Hugh Fitzgerald had a great idea many moons ago on Jihad Watch, to post links to YouTube audio selections (many of which had video), usually harking back -- as was Hugh's wont -- to the music of yesteryear (not only the Big Band era of the 40s, but on back through the early 20th century clear back in a couple of cases to the 1890s).
I cannot articulate better than Hugh himself the reason for these "Interludes" of his (which, by the way, he continues unabated in his own nook of the woods since he left Jihad Watch) -- only to say that its gist is to offer not only a respite from the grotesqueries of Mohammedans and their Mohammedanism, but also a reminder of the depth and breadth of the superiority of the West, glimpsed or tasted in glimmers or morsels of various musical and cinematic examples.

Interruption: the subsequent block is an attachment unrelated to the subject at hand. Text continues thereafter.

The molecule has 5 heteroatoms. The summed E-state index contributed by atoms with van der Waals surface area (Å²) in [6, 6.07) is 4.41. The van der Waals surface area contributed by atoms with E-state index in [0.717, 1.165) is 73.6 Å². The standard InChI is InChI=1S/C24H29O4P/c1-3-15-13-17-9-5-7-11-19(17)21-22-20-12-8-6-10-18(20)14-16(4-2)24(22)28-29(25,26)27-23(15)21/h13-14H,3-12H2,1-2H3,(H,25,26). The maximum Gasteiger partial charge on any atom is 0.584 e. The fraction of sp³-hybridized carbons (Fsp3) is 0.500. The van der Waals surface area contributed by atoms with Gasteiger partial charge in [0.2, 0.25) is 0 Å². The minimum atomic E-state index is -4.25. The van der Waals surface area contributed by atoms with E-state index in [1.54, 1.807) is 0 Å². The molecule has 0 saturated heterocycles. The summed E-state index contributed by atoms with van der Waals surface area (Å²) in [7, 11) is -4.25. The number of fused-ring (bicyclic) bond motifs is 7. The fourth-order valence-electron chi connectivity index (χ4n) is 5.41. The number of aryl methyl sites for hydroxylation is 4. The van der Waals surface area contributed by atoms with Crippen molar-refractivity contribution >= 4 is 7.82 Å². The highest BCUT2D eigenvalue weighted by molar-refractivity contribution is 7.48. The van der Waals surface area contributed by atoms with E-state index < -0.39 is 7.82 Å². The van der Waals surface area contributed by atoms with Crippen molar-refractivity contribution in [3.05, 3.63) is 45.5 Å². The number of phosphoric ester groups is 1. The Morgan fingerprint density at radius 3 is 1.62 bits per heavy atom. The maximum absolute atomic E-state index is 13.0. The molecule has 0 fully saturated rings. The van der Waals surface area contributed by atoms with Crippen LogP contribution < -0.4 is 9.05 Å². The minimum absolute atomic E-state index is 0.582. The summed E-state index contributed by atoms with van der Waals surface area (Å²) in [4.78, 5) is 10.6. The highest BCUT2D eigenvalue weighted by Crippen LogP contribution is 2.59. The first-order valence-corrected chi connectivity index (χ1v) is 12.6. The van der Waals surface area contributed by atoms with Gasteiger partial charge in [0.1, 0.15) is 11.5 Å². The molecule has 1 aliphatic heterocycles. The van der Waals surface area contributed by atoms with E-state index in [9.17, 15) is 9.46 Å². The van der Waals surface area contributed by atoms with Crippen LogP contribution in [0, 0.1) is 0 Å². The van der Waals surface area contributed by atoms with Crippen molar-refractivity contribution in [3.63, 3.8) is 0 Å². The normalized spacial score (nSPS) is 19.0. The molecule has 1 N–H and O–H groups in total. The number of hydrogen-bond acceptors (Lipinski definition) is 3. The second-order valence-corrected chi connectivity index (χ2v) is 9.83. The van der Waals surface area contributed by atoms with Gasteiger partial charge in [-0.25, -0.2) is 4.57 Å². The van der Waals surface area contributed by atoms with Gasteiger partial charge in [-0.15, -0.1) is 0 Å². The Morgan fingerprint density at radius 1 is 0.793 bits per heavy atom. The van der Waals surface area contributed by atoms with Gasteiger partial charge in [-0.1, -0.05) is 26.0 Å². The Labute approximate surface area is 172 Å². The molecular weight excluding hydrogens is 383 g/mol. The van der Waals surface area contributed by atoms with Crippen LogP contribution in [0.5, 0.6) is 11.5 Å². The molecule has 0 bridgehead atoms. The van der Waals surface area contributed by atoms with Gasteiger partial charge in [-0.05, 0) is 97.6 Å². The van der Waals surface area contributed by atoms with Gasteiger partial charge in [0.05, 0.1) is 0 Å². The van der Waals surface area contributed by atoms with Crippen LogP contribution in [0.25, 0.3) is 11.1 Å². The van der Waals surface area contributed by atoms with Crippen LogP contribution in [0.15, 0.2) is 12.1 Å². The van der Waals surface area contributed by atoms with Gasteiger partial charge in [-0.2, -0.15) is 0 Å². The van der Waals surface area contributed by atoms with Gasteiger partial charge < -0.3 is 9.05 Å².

In this spirit, then, I offer up my own today:
The great Tom Jobim doing a duet with the charming Brazilian singer Elis Regina, singing his ingeniously poetic composition Águas de Março ("Waters of March").
(English translation of the lyrics.)
And yes -- in case any reader gets a bright idea: Brazilian music is part of the West -- since the West colonized the rest of the world and endowed it with as much of the virtues of the Graeco-Roman Judaeo-Christian principles as could be sustained by the Other, and as much as could be upheld by ourselves; even as the Other in various ways enriched our world (not the least of which may be felt as a tickle in the trickle-up effect of the waters of March running from South to North).
At any rate, there are two Souths -- the sinister South of Boumedienne's Islamic supremacism (scroll down to "1974" in that link, if you please), and the non-Muslim South whose peoples and cultures, it is to be hoped, may some day find in the West a clearer-eyed succorer and champion for the cruel oppression they have suffered -- and continue to suffer -- under the imperialistic fanaticism of Mohammedans.